B6 generally is vital for functions such as forming haemoglobin – the molecule that carries oxygen in red blood cells throughout the body – producing antibodies to fight infection, as well as a connection with insulin regulation, amino acids and transmitting messages between nerve cells. Vitamin B6 is found in fish, poultry, liver, potatoes, and non-citrus fruit and deficiency can cause physical problems such as anaemia, skin complaints and susceptibility to infections.

Mental symptoms of a chronic lack of B6 may also manifest as confusion and depression.

Does it Boost Testosterone

Vitamin B6 works both directly and indirectly to boost testosterone. It promotes the production of androgens, which causes testosterone levels to rise, but in sufficient quantities it also works on the C2 pathway in the brain to regulate the creation of hormones which are detrimental to testosterone levels, such as oestrogen.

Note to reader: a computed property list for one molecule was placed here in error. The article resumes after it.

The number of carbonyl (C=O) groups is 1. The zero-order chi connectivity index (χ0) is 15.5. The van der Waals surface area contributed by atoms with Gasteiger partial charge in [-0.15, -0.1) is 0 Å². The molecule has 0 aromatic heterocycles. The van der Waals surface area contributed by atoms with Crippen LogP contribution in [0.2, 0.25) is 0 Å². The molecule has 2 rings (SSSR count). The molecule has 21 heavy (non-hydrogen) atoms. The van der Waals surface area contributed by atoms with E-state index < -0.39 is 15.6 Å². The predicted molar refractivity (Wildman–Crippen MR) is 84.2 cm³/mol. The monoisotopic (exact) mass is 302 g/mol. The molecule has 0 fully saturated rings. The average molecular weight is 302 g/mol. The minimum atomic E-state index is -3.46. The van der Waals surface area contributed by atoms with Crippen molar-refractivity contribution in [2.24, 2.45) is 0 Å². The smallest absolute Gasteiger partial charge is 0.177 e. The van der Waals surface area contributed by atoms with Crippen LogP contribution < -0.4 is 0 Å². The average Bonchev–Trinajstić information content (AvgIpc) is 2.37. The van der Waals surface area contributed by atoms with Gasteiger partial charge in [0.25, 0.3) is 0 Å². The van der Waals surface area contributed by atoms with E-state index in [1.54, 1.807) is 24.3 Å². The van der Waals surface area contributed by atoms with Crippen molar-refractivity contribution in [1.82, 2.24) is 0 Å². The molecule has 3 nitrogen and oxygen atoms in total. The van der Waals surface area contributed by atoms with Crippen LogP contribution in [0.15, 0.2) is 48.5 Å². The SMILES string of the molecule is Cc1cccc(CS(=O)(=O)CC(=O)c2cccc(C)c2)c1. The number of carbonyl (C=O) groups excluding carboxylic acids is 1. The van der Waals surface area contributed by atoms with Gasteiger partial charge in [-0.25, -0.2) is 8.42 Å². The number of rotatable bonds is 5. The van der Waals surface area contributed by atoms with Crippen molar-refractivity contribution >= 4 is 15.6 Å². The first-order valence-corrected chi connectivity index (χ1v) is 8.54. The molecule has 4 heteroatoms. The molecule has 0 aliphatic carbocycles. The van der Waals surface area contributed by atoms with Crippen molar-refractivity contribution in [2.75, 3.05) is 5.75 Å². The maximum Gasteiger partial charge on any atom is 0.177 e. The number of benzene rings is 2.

Testosterone and oestrogen’s statuses as the male and female hormone respectively can be a little misleading; in fact, we have levels of both present in our system at all times, regardless of gender, it’s merely the balance that varies in men and women, slanted in the way their titles would suggest. These proportions can easily get out of whack however and too high an oestrogen level in guys can mean struggling testosterone, which is where B6 is crucial.

Research has shown B6 also helps to keep levels of prolactin low, another hormone sometimes implicated in unimpressive testosterone levels, and the number one culprit responsible for the dreaded man boob.